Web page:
As a completion to The Mystery of Edwin Drood this was a complete failure. As a standalone horror story, it was a complete success. I shall try my hand again at finding another “ending” to the Mystery. I have my eye on one by David Madden but considering it was never released as an ebook, I’m not sure if I’ll be able to get a hold of it. If you’ve heard of any other books or authors who tried to complete the Mystery, let me know please.

Rating: 4 out of 5.

Currently Reading & Quote: Drood

I had some vague idea that this book, Drood by Dan Simmons, was going to be some sort of finishing up of the incomplete Mystery of Edwin Drood by Charles Dickens. The following quote quickly disabused me of that idea!

Wilkie Collins is the narrator here (and for the entire book), the famous author of The Moonstone.

I privately approached Frederick Chapman of the publishers Chapman and Hall and suggested to him that I could complete The Mystery of Edwin Drood for them if they so chose. I let them know that while no notes for the remainder of the book were in existence—and it was true that none of Dickens’s usual marginal notes and outlines on blue paper have ever come to light for the unfinished portions of Drood—Dickens had taken me (and me alone) into his confidence before the end. I—and I alone—could finish the writing of the entire second half of The Mystery of Edwin Drood for only a nominal fee and equal credit as author (just as the co-authorship of our earlier collaborations had been registered).

Chapman’s response totally surprised me. The publisher was furious. He let me know that no man in England, no matter how gifted the writer might be or might think he was—and he implied that he did not think me all that gifted—could ever fill the shoes of Charles Dickens, even if I had a hundred completed outlines in my pocket. “Better that the world never knows who killed Edwin Drood—or indeed, if Edwin Drood is dead,” he wrote me, “—than a lesser mind pick up the Master’s fallen pen.”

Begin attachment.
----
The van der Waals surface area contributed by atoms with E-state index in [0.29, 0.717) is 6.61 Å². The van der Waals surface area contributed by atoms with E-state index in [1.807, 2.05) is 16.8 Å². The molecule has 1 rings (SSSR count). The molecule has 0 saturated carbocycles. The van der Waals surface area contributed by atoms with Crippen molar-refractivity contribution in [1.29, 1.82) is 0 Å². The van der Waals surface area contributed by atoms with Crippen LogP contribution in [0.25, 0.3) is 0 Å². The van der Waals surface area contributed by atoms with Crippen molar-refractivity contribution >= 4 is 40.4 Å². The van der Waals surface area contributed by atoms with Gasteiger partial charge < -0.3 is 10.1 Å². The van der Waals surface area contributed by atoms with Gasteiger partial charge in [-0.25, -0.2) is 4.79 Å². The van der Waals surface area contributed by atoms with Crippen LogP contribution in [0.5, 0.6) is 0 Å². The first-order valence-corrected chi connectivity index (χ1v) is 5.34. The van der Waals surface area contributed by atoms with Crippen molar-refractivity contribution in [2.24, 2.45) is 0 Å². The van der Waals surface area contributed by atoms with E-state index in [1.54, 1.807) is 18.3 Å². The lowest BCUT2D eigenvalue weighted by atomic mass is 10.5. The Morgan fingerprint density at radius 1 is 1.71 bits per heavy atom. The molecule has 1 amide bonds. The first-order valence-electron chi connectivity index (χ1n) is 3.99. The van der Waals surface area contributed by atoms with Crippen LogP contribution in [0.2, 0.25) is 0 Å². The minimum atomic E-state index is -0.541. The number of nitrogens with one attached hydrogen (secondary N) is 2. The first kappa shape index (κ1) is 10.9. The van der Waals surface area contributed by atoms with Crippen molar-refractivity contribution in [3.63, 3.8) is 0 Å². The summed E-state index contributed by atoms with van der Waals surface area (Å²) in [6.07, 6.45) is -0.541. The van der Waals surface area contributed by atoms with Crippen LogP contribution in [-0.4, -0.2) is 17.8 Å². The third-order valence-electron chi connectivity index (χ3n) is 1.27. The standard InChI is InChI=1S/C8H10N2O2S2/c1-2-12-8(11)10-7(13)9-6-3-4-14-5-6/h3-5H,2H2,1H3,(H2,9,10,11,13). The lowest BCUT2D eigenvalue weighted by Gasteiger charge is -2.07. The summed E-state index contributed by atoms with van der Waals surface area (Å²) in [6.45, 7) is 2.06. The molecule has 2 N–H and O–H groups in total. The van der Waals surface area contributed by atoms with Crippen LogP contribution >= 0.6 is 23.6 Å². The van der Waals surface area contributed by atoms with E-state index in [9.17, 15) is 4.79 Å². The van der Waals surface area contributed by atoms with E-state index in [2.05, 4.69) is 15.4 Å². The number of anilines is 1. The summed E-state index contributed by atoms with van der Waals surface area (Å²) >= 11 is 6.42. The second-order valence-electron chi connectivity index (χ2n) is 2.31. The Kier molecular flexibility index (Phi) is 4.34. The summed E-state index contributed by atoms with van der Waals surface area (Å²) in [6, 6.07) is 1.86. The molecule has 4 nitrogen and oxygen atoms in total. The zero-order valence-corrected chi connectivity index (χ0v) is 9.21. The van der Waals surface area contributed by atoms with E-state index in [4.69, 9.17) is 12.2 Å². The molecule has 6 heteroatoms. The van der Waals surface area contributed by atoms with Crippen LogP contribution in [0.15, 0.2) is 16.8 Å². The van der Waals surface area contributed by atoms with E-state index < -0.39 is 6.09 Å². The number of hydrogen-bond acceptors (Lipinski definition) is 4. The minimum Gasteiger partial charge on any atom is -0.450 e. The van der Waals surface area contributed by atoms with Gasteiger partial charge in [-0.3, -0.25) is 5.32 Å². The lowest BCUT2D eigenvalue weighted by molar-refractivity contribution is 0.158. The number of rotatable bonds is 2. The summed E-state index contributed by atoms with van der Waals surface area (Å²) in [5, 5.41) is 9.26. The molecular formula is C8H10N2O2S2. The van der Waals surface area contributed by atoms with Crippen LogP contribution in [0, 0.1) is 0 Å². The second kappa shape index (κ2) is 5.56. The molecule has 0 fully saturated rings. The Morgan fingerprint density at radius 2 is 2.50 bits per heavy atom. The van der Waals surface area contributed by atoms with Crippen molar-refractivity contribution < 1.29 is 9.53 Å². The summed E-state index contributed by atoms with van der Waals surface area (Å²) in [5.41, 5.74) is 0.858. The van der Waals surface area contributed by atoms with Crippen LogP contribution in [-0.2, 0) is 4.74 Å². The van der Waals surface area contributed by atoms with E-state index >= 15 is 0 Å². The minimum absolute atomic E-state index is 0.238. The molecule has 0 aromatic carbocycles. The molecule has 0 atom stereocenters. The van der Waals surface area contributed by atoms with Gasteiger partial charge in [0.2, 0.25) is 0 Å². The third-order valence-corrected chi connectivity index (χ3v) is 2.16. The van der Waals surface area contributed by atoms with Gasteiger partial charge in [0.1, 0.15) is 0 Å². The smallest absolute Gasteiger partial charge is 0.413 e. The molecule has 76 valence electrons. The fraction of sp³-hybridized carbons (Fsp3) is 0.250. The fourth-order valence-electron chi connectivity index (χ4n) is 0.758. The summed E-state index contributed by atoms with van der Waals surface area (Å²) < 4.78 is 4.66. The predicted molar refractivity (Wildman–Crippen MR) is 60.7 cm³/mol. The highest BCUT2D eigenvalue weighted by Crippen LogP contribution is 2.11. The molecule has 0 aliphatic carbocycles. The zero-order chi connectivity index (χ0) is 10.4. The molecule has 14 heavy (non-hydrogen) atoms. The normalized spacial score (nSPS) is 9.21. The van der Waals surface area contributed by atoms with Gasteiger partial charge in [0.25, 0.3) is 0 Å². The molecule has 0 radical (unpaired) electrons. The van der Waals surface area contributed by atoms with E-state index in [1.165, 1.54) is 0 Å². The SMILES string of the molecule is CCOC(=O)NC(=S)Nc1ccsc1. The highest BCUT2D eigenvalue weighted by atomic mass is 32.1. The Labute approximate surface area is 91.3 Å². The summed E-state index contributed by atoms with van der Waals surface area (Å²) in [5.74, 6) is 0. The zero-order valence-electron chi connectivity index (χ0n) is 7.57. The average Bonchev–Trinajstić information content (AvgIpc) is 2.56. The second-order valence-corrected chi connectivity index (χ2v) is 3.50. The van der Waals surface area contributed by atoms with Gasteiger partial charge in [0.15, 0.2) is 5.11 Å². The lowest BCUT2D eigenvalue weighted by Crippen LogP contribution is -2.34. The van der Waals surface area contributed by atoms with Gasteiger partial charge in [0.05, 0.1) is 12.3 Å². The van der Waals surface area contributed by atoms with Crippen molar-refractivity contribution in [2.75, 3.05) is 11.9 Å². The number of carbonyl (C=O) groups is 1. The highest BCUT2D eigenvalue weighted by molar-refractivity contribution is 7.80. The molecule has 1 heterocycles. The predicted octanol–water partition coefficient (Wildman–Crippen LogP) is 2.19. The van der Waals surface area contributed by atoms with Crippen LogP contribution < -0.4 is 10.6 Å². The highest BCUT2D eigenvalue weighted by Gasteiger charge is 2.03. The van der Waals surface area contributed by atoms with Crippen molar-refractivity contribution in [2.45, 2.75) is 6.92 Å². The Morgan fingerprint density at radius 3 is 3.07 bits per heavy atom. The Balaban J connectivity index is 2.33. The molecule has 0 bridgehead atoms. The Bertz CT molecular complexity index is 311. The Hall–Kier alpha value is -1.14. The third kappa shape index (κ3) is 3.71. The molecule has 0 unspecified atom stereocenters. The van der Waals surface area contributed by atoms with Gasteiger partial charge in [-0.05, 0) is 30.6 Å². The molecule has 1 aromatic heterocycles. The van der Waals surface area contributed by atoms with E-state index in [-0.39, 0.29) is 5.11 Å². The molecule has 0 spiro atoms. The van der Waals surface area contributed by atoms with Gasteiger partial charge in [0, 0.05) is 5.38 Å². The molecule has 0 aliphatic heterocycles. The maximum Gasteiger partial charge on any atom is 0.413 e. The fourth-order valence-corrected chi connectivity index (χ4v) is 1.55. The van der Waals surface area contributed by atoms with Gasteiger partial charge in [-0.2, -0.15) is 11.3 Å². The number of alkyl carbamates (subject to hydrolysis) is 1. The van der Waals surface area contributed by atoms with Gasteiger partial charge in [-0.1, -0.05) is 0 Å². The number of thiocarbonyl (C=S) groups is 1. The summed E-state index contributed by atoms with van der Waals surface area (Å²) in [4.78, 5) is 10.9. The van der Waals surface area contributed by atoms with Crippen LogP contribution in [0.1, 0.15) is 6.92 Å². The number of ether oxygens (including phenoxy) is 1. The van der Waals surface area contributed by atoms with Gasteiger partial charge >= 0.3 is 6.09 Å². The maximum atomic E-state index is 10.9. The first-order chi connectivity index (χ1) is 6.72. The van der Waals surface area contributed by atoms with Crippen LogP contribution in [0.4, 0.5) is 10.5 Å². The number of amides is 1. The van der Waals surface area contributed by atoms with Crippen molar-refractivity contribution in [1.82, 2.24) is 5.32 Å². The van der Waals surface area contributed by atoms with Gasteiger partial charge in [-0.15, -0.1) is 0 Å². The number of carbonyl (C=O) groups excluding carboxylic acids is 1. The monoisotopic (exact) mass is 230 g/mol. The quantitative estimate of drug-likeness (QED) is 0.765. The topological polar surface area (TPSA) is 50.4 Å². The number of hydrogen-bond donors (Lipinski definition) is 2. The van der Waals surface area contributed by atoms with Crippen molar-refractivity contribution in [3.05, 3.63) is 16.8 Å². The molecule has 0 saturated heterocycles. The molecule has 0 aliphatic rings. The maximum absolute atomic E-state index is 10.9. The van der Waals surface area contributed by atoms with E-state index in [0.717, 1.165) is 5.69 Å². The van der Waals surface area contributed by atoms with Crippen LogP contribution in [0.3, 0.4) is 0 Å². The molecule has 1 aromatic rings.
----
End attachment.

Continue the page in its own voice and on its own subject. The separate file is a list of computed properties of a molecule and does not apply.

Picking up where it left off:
I thought that last metaphor very garbled and grotesque indeed.

It is a good thing this is a fictional account or I’d be mighty pissed at that arrogant ass hat of a publisher. No author is above their works. The book is the thing, the author a secondary concern. If only Wilkie Collins HAD finished The Mystery of Edwin Drood! I’d be a much happier camper right now. Instead, now I’m just seeing red because of an imaginary conversation!

Endymion

Endymion
Hyperion Cantos #3
Dan Simmons
SF
2 stars
563 pages

200+ years after the end of Fall of Hyperion. Follows Raul Endymion, entrusted by Martin Silenus to guard Aenea, the next ‘chosen one’ who also happens to be the daughter of Lamia and the cybrid Keats. The Shrike seems to be her protector also. Turns out the TechnoCore is still controlling humanity through the improved Cruciforms, allowing “eternal” life to any willing to submit to the Pax/Church.

Hyperion

Hyperion
Hyperion Cantos #1
Dan Simmons
SF
4 stars
512 pages

The Hegemony of Man, the TechnoCore[AI’s] and the Ousters[humans who fled into space to escape the Hegemony] all collide on the world of Hyperion. A world where Time Tombs are in an entropic field which seems to be moving backwards. 7 travelers come together to seek the Shrike, mystical/mythical Lord of Pain, thinking that one of them will be granted their wish and the other 6 taken in sacrifice.

This book concentrates on their backstories and what brought them to Hyperion. Excellent writing. The only things I had against it was the profanity used, frequently, by one character and a couple of instances of semi-graphic sexuality.